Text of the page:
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Hypertension and cardiac arrest
Hypertension is probably the factor that increases the odds of a heart attack happening. While coronary artery disease is responsible for blocking the blood vessels that lead to and from the heart, a sudden increase in blood pressure can cause the damaged vessel to rupture, causing both a hemorrhage and a heart attack. Most heart attacks happen during intense physical activity, particularly activities that increase a person’s blood pressure. For others, even simple exertion of effort over a short period of time can cause a heart attack.
But how does a person know he or she is hypertensive? If you regularly have your blood pressure taken, you know that it has two values: systolic and diastolic blood pressure. These values are written in fraction form (e.g. 110/70 mmHg). The value on top is systolic BP while the one on the bottom represents diastolic BP. Systolic blood pressure represents the amount of pressure that the heart needs to overcome to send blood to the next chamber and through the aorta and the body. Diastolic blood pressure represents the minimal amount of pressure exerted by the vessels and the heart during filling time.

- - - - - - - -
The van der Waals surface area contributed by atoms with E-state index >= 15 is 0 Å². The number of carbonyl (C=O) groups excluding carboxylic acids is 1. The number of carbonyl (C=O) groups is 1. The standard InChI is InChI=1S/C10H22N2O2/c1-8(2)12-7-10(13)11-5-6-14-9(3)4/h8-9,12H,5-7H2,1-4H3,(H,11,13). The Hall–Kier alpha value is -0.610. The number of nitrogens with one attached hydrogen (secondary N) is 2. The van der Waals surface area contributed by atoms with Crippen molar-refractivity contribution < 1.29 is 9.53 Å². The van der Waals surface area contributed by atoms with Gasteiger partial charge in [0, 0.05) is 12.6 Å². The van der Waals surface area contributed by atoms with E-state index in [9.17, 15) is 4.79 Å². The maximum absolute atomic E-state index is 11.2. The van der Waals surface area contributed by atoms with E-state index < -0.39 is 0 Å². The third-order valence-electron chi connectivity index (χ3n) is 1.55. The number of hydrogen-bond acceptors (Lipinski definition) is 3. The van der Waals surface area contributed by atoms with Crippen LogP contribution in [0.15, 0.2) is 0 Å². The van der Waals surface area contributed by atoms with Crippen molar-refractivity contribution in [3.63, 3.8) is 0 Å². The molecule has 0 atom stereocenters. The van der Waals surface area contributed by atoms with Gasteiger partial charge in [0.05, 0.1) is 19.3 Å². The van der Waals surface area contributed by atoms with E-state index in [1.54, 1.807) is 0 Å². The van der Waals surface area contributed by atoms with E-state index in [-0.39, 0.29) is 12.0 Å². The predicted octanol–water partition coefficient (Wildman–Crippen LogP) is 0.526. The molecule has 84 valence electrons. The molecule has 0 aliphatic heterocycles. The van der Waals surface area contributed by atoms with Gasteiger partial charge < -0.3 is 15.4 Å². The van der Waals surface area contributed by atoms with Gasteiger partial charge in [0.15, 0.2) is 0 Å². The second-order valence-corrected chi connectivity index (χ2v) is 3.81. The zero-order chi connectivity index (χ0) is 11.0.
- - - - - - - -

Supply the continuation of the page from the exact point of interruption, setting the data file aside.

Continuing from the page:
- Hypertension is a blood pressure value of 140/90 and higher. Either systolic or diastolic values can be increased for a person to be a diagnosed hypertensive (e.g. 140/70, 100/95).
- Normal blood pressure has to have a value lower than 120/80. Both values have to be normal for a person to say he or she isn’t pre-hypertensive or hypertensive.
- Pre-hypertension is characterized by blood pressure values of 120-139/80-89.
When the heart cannot deal with extremely high blood pressure, it can stop beating and go into arrest.
When the heart stops beating, chest compressions have to be performed within the first ten minutes. After ten minutes, the brain starts to experience severe oxygen deprivation which can lead to irreversible tissue death. Chest compressions are done with two hands in adults, with a rate of 100/minute. The suggested compression: ventilation ratio is 30:2. For children, the rate and ratio is the same, but is done with either two fingers (for infants) or one hand (for toddlers and younger children). Adult compression depth should be at least 2 inches while pediatric compression depth is between 1.5 inches and 2 inches.